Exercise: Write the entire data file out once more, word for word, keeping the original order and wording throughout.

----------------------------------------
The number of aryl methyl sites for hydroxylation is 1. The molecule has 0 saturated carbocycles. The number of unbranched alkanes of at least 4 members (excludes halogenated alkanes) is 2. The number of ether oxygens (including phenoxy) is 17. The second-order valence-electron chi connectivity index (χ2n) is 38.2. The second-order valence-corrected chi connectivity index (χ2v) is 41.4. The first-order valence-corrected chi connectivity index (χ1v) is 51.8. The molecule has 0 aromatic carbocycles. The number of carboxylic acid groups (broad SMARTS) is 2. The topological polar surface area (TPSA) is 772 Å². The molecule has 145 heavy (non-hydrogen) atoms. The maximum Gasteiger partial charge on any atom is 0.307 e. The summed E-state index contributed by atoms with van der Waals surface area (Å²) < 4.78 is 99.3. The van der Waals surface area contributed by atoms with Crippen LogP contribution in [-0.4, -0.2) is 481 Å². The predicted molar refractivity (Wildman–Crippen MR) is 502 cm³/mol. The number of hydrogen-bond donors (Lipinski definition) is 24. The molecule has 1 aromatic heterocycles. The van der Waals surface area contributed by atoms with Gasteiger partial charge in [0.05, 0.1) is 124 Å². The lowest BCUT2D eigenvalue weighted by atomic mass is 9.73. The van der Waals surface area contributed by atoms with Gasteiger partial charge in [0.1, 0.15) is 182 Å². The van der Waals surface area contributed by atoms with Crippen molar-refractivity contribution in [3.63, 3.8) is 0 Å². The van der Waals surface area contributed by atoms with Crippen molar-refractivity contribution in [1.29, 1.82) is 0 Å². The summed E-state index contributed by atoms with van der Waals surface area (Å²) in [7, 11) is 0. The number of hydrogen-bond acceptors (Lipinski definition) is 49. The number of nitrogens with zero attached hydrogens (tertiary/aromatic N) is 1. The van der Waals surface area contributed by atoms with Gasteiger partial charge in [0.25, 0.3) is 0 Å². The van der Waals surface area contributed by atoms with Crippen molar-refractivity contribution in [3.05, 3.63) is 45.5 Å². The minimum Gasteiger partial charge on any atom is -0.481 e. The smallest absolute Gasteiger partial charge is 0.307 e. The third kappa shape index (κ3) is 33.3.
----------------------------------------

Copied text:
The number of aryl methyl sites for hydroxylation is 1. The molecule has 0 saturated carbocycles. The number of unbranched alkanes of at least 4 members (excludes halogenated alkanes) is 2. The number of ether oxygens (including phenoxy) is 17. The second-order valence-electron chi connectivity index (χ2n) is 38.2. The second-order valence-corrected chi connectivity index (χ2v) is 41.4. The first-order valence-corrected chi connectivity index (χ1v) is 51.8. The molecule has 0 aromatic carbocycles. The number of carboxylic acid groups (broad SMARTS) is 2. The topological polar surface area (TPSA) is 772 Å². The molecule has 145 heavy (non-hydrogen) atoms. The maximum Gasteiger partial charge on any atom is 0.307 e. The summed E-state index contributed by atoms with van der Waals surface area (Å²) < 4.78 is 99.3. The van der Waals surface area contributed by atoms with Crippen LogP contribution in [-0.4, -0.2) is 481 Å². The predicted molar refractivity (Wildman–Crippen MR) is 502 cm³/mol. The number of hydrogen-bond donors (Lipinski definition) is 24. The molecule has 1 aromatic heterocycles. The van der Waals surface area contributed by atoms with Gasteiger partial charge in [0.05, 0.1) is 124 Å². The lowest BCUT2D eigenvalue weighted by atomic mass is 9.73. The van der Waals surface area contributed by atoms with Gasteiger partial charge in [0.1, 0.15) is 182 Å². The van der Waals surface area contributed by atoms with Crippen molar-refractivity contribution in [3.63, 3.8) is 0 Å². The van der Waals surface area contributed by atoms with Crippen molar-refractivity contribution in [1.29, 1.82) is 0 Å². The summed E-state index contributed by atoms with van der Waals surface area (Å²) in [7, 11) is 0. The number of hydrogen-bond acceptors (Lipinski definition) is 49. The number of nitrogens with zero attached hydrogens (tertiary/aromatic N) is 1. The van der Waals surface area contributed by atoms with Gasteiger partial charge in [0.25, 0.3) is 0 Å². The van der Waals surface area contributed by atoms with Crippen molar-refractivity contribution in [3.05, 3.63) is 45.5 Å². The minimum Gasteiger partial charge on any atom is -0.481 e. The smallest absolute Gasteiger partial charge is 0.307 e. The third kappa shape index (κ3) is 33.3.